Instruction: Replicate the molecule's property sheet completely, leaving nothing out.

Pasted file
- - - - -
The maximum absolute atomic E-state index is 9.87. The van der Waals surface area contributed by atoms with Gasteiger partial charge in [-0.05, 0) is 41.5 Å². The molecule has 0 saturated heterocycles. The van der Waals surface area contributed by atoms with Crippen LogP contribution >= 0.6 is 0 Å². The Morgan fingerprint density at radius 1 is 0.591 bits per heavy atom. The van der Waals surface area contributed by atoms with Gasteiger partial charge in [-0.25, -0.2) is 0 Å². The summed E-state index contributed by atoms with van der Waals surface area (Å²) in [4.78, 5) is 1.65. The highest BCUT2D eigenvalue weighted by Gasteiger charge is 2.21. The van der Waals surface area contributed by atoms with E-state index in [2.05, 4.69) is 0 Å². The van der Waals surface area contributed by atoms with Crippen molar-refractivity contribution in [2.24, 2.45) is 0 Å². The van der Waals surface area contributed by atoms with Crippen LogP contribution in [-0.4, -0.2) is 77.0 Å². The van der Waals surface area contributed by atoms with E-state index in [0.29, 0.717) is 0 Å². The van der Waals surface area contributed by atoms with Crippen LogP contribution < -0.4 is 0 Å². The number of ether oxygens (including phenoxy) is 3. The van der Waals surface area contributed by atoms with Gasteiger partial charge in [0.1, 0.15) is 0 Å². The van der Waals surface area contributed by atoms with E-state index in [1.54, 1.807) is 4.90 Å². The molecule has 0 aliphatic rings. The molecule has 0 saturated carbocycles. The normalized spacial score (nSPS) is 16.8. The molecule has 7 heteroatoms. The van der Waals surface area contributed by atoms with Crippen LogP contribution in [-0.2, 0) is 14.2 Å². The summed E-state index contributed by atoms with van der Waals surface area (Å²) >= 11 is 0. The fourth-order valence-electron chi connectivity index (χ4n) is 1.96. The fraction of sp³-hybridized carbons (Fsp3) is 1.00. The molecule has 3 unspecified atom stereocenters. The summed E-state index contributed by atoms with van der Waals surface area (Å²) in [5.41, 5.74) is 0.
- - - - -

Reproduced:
The maximum absolute atomic E-state index is 9.87. The van der Waals surface area contributed by atoms with Gasteiger partial charge in [-0.05, 0) is 41.5 Å². The molecule has 0 saturated heterocycles. The van der Waals surface area contributed by atoms with Crippen LogP contribution >= 0.6 is 0 Å². The Morgan fingerprint density at radius 1 is 0.591 bits per heavy atom. The van der Waals surface area contributed by atoms with Gasteiger partial charge in [-0.25, -0.2) is 0 Å². The summed E-state index contributed by atoms with van der Waals surface area (Å²) in [4.78, 5) is 1.65. The highest BCUT2D eigenvalue weighted by Gasteiger charge is 2.21. The van der Waals surface area contributed by atoms with E-state index in [2.05, 4.69) is 0 Å². The van der Waals surface area contributed by atoms with Crippen molar-refractivity contribution in [2.24, 2.45) is 0 Å². The van der Waals surface area contributed by atoms with Crippen LogP contribution in [-0.4, -0.2) is 77.0 Å². The van der Waals surface area contributed by atoms with E-state index in [0.29, 0.717) is 0 Å². The van der Waals surface area contributed by atoms with Crippen LogP contribution < -0.4 is 0 Å². The number of ether oxygens (including phenoxy) is 3. The van der Waals surface area contributed by atoms with Gasteiger partial charge in [0.1, 0.15) is 0 Å². The van der Waals surface area contributed by atoms with E-state index in [1.54, 1.807) is 4.90 Å². The molecule has 0 aliphatic rings. The molecule has 0 saturated carbocycles. The normalized spacial score (nSPS) is 16.8. The molecule has 7 heteroatoms. The van der Waals surface area contributed by atoms with Crippen LogP contribution in [-0.2, 0) is 14.2 Å². The summed E-state index contributed by atoms with van der Waals surface area (Å²) >= 11 is 0. The fourth-order valence-electron chi connectivity index (χ4n) is 1.96. The fraction of sp³-hybridized carbons (Fsp3) is 1.00. The molecule has 3 unspecified atom stereocenters. The summed E-state index contributed by atoms with van der Waals surface area (Å²) in [5.41, 5.74) is 0.